PURPOSE: To compare the use of human donor sclera with bovine pericardium as patch graft material for a glaucoma drainage device (GDD), with respect to the incidence of tube exposure, and to study the role of a drainage suture.
METHODS: All GDD surgeries between 2010 and 2014 performed at the VU Medical Center were examined in this comparative, retrospective cohort study. A total of 244 cases were included; 163 in the human donor sclera cohort and 81 in the bovine pericardium cohort with a median follow-up of 31 and 36 months, respectively. The primary outcome measure was occurrence of tube exposure. Survival analysis for tube exposure was carried out and Kaplan-Meier curves compared. Secondary outcomes were postoperative intraocular pressure (IOP), number of glaucoma medications and the effect of a drainage suture.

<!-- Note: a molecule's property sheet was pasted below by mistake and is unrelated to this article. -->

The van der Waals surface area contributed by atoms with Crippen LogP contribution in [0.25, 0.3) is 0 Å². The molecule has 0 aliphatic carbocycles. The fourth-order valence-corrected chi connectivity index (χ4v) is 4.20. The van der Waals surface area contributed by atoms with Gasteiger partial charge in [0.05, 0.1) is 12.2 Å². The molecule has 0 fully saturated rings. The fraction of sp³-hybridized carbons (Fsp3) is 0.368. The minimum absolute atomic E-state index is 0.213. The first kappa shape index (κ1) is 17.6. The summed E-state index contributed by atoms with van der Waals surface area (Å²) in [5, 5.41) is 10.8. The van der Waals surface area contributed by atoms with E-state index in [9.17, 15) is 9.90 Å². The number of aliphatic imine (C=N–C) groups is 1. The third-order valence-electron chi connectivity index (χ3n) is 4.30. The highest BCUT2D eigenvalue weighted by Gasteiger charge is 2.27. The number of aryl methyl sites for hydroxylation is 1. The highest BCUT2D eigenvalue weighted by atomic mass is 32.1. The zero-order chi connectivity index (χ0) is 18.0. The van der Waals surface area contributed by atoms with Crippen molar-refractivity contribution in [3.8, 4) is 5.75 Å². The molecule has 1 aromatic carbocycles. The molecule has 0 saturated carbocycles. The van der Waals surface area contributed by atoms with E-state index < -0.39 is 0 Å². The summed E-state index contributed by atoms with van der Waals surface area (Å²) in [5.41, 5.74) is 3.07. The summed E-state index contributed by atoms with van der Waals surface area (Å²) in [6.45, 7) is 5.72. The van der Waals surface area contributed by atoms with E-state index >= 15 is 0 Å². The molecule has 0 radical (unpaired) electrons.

RESULTS: In the bovine pericardium cohort, eleven (13.6%) eyes developed tube exposure compared to none in the human donor sclera cohort. Their Kaplan-Meier survival curves differed significantly from each other (χ² = 21.1, p < 0.001, log-rank test). Mean IOP and number of glaucoma medications did not differ significantly between patch graft materials at three months of follow-up. The use of a drainage suture directly lowered IOP after surgery in both cohorts. Within the bovine pericardium cohort, eyes with a drainage suture experienced more tube exposure, although this difference was not statistically significant (p = 0.09).
CONCLUSION: Human donor sclera leads to less tube exposure than bovine pericardium. A drainage suture directly lowers IOP after surgery. With bovine pericardium, but not with donor sclera, exposure tends to be enhanced by a drainage suture.